“So you are going to get lots of acid leaching out of waste rock and tailings,” Bennett said. “You really couldn’t pick a worse site to mine because of the high sulphide content and because of the fact this is in the headwaters of really, really good brook trout streams in Aroostook County. And a lot of people make their living off the quality of those streams — guides, tourism businesses. It would really do a number on them.”
Moreover, when NRCM investigated why previous owners decided against developing the mine, they discovered one reason was because it would have been difficult to avoid contaminating ground and surface water. In fact, J.S. Cummings, who originally found the Bald Mountain deposit, warned that if J.D. Irving received permission to build an open pit mine there, it would be a “debacle” because “undoubtedly there will be unwarranted environmental problems down the road.”
Cummings, in particular, was alarmed by the high arsenic levels in the sulfide.
J.D. Irving, however, says that their mining subsidiary, Aroostook Resources, “engaged leading scientists and mining experts to define best practices and to ensure the highest standard of environmental protection in the potential development.” Noting that the area suffers from high unemployment and youth outmigration, the company suggests that by using modern technology and best practices, a mine could be developed which would not harm the environment.
Yet NRCM has questioned the claim about new technologies, saying that reverse osmosis is one method that J.D. Irving has cited — although a report from a mining consulting firm from a previous owner dismissed reverse osmosis as a viable option on the Bald Mountain site. (The company says that other technologies are available).
One hurdle to developing the mine economically is Maine’s mining regulations, specifically as they pertain to the treatment of ground and surface water.
J.D. Irving wanted the regulations changed so that the point from the mine to where the wastewater has to be in compliance was set at a greater distance than the regulations called for. But Bennett says the farther that compliance point is, the greater the risk of pollution seeping into the environment.
After intense lobbying from J.D. Irving, the Republican-controlled Maine Legislature passed a law in 2012 to direct the state’s Department of Environmental Protection to change its mining regulations to make the compliance point a greater distance. In 2014, Maine’s Republican governor submitted rules on this legislation to the Legislature — which rejected them.
J.D. Irving, however, says that Aroostook Resources “worked with a variety of respected scientists and stakeholders to propose a modernization of 20-year-old laws and rules which reflect best environmental and operational practices. The outdated legislation did not reflect modern mine technology and environmental improvements that have been realized since the 1990s.”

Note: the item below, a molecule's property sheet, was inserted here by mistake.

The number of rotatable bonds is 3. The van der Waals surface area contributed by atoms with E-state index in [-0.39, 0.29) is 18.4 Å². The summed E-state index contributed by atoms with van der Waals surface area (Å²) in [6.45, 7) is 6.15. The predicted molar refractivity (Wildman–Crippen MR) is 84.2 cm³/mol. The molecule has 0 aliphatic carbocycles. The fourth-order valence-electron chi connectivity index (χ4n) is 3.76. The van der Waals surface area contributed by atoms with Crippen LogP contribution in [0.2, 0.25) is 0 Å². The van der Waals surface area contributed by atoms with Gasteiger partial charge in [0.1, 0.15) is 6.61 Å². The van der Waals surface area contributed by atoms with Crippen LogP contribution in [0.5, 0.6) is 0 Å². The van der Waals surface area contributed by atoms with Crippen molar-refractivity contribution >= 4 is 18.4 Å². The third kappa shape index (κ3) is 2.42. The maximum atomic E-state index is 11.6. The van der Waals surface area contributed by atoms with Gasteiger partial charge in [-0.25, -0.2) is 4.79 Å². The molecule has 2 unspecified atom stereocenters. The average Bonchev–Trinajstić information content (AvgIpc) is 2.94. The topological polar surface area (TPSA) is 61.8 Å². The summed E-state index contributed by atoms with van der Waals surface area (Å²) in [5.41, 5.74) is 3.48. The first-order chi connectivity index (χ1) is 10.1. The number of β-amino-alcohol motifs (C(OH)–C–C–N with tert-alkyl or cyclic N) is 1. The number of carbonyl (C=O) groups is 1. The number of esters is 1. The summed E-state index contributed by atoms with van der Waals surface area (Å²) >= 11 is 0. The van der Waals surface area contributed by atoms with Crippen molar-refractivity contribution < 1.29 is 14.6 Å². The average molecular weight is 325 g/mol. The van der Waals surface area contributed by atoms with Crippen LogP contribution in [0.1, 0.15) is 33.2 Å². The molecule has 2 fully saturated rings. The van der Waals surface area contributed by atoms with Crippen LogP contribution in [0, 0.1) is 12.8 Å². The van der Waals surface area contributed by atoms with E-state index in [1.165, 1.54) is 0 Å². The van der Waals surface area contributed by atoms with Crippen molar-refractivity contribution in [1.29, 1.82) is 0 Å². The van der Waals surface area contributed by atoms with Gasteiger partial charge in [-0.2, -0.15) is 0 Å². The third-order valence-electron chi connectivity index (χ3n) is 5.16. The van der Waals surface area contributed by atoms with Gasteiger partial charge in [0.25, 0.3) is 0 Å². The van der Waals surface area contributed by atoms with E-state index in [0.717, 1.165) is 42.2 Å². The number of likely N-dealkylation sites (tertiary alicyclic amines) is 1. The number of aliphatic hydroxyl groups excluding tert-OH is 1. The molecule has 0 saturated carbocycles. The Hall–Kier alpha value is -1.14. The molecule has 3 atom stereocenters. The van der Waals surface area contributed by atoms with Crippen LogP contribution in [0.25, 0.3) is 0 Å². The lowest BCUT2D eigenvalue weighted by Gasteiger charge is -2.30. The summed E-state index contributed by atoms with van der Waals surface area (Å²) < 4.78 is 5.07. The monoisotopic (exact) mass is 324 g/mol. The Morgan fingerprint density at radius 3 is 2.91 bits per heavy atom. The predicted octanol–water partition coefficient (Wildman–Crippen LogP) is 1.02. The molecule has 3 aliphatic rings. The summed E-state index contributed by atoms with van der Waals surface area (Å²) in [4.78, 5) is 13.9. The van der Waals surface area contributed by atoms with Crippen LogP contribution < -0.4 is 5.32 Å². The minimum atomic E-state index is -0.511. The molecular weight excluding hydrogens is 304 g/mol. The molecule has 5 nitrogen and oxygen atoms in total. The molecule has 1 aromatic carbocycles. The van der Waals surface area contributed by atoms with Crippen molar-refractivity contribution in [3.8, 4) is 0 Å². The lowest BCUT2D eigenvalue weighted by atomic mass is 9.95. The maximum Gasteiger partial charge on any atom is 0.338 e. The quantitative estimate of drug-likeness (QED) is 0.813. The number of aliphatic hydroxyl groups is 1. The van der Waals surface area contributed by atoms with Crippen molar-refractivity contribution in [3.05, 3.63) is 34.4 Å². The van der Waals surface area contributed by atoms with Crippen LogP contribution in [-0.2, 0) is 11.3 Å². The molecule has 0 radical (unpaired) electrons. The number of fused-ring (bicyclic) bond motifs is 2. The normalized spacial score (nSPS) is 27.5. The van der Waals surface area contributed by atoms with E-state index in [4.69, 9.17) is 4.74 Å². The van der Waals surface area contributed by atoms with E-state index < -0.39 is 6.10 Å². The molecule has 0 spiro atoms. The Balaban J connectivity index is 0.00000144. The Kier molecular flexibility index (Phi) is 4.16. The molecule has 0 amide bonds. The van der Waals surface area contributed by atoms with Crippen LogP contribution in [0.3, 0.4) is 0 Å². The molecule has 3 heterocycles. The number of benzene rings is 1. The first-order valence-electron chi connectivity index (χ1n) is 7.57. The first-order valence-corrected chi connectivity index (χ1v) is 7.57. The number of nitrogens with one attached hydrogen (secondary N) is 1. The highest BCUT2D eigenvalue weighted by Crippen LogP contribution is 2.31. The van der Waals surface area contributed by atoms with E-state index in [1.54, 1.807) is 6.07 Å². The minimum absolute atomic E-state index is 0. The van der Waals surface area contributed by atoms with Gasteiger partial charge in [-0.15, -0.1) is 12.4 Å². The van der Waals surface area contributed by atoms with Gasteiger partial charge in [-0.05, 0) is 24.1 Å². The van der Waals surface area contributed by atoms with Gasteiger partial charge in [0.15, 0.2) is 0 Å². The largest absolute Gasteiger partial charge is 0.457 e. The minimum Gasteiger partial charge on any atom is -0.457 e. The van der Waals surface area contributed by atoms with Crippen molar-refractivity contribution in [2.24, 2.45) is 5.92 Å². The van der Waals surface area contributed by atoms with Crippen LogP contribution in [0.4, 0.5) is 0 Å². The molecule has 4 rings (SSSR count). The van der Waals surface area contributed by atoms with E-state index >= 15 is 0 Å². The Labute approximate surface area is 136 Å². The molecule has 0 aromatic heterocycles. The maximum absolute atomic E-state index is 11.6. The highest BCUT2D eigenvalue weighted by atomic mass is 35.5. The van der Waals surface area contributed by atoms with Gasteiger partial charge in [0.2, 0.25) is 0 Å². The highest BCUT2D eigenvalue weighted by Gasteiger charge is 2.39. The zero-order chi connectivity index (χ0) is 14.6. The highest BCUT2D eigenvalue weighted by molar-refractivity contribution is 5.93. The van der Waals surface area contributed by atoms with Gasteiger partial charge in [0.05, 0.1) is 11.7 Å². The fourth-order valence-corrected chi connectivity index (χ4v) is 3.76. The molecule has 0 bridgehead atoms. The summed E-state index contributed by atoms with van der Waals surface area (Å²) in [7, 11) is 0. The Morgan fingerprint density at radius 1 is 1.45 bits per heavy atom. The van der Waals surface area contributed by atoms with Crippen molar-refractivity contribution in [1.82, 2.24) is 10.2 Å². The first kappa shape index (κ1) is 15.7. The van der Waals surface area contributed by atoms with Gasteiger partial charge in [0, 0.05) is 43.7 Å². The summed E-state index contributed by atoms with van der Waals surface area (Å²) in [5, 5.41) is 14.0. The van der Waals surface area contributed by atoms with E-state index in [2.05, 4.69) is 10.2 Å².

Last year, for a second time, the rules were once again submitted to the Legislature for consideration. By then, however, J.D. Irving’s lobbying methods were becoming an issue.
A key supporter, state Sen. Thomas Saviello, R-Wilton, accepted a free private plane ride to Aroostook from Irving’s lobbyists in 2013. Traveling with Saviello was J.D. Irving’s chief lobbyist, Anthony Hourihan. Together they toured Irving-owned sites.
All told, J.D. Irving spent $104,000, in U.S. dollars, on 12 lobbyists last year in their bid to get the rules approved. In total, the company has spent at least US $250,000 on lobbyists since 2011 trying to get the laws changed and the mine into production.
In response, J.D. Irving said, “A majority of the monies spent on the process of modernizing the mining laws in Maine were expenses related to having experts available to the Environment and Natural Resource Committee as they undertook a review and revision of the original bill. All expenses incurred regarding these experts and their staff is reported as lobbying expenses.”
Meanwhile, J.D. Irving was claiming the mine would generate up to 700 direct or indirect jobs. The NRCM found this estimate to be inflated, noting its two previous owners estimated it would create 80-130 and 75 jobs, respectively. The latter sum was for a smaller mine.
J.D. Irving now says in this regard: “The previous owners had only planned to mine a small portion of the deposit, just the gold and silver. Our numbers were the result of an economic model run by well-regarded economists at Planning Decisions in Maine, based on a probable mine design and production which was put together by experienced mining engineers.”
As the details of the potential environmental damage and costs to taxpayers emerged, public opposition snowballed. “The mining would ruin what we already have in terms of opportunities for employment,” Mountain said. “Because a lot of people come up here for sporting and tourism and fishing and hunting.”
Moreover, Mountain says they are worried that taxpayers would likely end up paying to repair any significant environmental damage.